The high blood pressure needed to bring blood to a brain so high off the ground causes problems when a giraffe lowers its head to drink. This high blood pressure, along with the added effect of gravity, can literally cause blood vessels in the brain to burst. This would lead to coma and death. Nature has adapted to this with a special set of blood vessels near the brain that absorb this extra pressure when the head is lowered.

Adult giraffe drinking water

They have long prehensile tongues that aid in drinking

The smooth inner layer of the artery gives red blood cells and the fluid surrounding the red blood cells (called plasma), a friction-free pipe to get to all of the cells of the body.

The muscular wall (the middle layer) of the artery helps the heart pump the blood. When the heart beats, the artery expands as it fills with blood. When the heart relaxes, the artery contracts, exerting a force that it strong enough to push the blood along. This rhythm between the heart and the artery results in an efficient circulation system.

The smooth muscle in the walls of arteries also allows them to selectively constrict and dilate. This is very important, because blood does not flow to all organs in the same amount consistently. For example, when you eat a meal, the arteries to your intestines dilate and more blood flows to them to aid in digestion.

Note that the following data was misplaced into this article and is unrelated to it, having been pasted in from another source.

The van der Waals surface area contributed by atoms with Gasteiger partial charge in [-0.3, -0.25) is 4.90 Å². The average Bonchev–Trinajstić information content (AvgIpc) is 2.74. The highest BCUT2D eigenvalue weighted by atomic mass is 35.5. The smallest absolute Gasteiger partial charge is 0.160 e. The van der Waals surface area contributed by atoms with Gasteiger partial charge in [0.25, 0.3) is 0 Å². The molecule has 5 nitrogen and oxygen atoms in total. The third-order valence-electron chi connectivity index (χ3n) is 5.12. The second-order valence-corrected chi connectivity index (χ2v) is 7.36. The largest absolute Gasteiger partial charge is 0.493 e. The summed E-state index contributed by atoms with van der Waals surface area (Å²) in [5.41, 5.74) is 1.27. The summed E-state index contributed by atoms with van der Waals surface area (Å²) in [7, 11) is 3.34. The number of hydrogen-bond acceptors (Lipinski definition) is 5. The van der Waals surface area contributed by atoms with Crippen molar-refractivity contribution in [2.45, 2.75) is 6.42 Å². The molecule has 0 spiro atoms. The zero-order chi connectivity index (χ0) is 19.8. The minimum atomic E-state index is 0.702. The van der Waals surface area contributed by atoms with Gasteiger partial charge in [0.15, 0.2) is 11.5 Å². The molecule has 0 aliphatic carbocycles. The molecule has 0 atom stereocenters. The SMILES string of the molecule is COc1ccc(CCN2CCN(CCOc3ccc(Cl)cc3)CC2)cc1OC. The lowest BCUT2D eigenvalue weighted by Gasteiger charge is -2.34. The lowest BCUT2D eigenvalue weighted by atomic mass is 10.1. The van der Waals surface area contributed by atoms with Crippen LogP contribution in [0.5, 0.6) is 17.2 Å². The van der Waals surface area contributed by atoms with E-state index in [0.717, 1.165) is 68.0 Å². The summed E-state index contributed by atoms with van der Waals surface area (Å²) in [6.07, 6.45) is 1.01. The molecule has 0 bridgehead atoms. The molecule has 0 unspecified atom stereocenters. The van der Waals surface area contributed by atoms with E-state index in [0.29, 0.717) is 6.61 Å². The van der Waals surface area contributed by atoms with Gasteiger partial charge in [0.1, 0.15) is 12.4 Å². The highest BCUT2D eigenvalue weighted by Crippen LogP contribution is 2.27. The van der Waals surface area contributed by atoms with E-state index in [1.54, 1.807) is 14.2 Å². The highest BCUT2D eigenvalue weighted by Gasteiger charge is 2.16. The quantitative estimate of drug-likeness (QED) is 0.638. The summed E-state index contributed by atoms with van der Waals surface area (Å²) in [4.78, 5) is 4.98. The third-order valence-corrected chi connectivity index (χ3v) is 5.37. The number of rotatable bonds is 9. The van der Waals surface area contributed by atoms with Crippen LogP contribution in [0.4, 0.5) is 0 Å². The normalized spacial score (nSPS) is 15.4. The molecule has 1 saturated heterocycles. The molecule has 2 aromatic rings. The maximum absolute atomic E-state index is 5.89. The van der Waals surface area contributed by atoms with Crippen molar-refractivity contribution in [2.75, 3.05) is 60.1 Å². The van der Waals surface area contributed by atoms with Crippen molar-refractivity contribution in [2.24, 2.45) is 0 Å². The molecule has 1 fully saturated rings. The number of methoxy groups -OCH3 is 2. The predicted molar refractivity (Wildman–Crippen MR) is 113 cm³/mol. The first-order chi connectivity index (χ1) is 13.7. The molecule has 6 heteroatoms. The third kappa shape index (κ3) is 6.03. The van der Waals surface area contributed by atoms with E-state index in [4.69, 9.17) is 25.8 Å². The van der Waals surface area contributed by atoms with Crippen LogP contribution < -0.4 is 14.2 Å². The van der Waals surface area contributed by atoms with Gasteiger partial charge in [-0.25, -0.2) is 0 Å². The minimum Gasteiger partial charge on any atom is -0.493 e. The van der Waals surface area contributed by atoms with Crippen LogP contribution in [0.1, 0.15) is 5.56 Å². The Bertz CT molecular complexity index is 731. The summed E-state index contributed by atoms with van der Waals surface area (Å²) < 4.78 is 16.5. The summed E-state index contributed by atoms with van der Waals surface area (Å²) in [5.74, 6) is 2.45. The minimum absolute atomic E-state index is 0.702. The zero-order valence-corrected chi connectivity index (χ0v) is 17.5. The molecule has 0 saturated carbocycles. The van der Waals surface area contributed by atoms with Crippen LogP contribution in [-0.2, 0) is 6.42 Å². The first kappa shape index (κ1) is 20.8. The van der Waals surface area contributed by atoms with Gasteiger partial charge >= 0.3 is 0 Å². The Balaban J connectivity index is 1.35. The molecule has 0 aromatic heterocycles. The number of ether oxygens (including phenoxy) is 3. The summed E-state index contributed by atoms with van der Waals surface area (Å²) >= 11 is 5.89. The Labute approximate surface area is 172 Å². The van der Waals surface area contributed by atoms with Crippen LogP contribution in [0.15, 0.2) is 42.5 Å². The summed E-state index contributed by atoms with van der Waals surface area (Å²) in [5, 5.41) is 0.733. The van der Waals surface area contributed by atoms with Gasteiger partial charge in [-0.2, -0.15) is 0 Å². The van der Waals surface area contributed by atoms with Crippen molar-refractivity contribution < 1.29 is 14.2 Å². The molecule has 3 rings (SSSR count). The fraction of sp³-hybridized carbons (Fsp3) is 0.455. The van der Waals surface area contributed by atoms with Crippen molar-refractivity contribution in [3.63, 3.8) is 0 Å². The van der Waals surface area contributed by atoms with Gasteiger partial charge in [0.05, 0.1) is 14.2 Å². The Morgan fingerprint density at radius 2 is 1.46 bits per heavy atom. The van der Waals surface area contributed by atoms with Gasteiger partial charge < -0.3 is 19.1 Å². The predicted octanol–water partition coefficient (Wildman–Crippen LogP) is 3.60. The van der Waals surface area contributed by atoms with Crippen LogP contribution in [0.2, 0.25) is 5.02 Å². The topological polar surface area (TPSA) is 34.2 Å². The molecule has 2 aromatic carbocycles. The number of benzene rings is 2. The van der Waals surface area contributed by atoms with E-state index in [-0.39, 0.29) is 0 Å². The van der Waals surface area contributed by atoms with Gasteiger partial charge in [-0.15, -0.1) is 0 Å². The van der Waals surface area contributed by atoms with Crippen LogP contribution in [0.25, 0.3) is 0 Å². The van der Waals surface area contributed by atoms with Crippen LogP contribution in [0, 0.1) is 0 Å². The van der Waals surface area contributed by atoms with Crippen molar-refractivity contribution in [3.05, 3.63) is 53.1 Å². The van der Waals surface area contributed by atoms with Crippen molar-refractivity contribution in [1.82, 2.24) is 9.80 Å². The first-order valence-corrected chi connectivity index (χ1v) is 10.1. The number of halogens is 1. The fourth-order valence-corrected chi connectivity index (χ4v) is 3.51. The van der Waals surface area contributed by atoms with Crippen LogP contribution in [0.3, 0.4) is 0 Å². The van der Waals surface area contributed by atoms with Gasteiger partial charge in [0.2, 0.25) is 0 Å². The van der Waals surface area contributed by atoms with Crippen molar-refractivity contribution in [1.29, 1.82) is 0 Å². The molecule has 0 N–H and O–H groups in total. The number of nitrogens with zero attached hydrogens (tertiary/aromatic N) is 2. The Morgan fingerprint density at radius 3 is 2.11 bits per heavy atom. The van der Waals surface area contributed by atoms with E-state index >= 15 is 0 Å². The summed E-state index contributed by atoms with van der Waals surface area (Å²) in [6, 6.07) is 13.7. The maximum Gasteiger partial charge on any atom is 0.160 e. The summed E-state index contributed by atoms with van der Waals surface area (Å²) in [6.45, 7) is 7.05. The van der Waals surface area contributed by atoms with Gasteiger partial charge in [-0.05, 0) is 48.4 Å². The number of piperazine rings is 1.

Or, when you are exercising, the arteries to your intestines will constrict and the arteries to your muscles will dilate. This process goes on continuously and in a highly refined process throughout life, all depending on the physiologic needs of individual cells at a specific moment in time.

The main artery from the heart is called the aorta. It is large, and has a thick wall because of the high pressure of blood that is flowing through it. The ascending aorta supplies the head with blood through arteries called the brachiocephalic trunk, eventually branching to the carotid arteries.

The descending aorta goes through the thoracic cavity and supplies the rest of the body from within the abdomen. A branch of the descending artery, called the coronary artery, supplies the heart. Let’s not forget the fact that the heart is an organ with millions of cells also, and they need oxygen and nutrients also if they are to perform their job.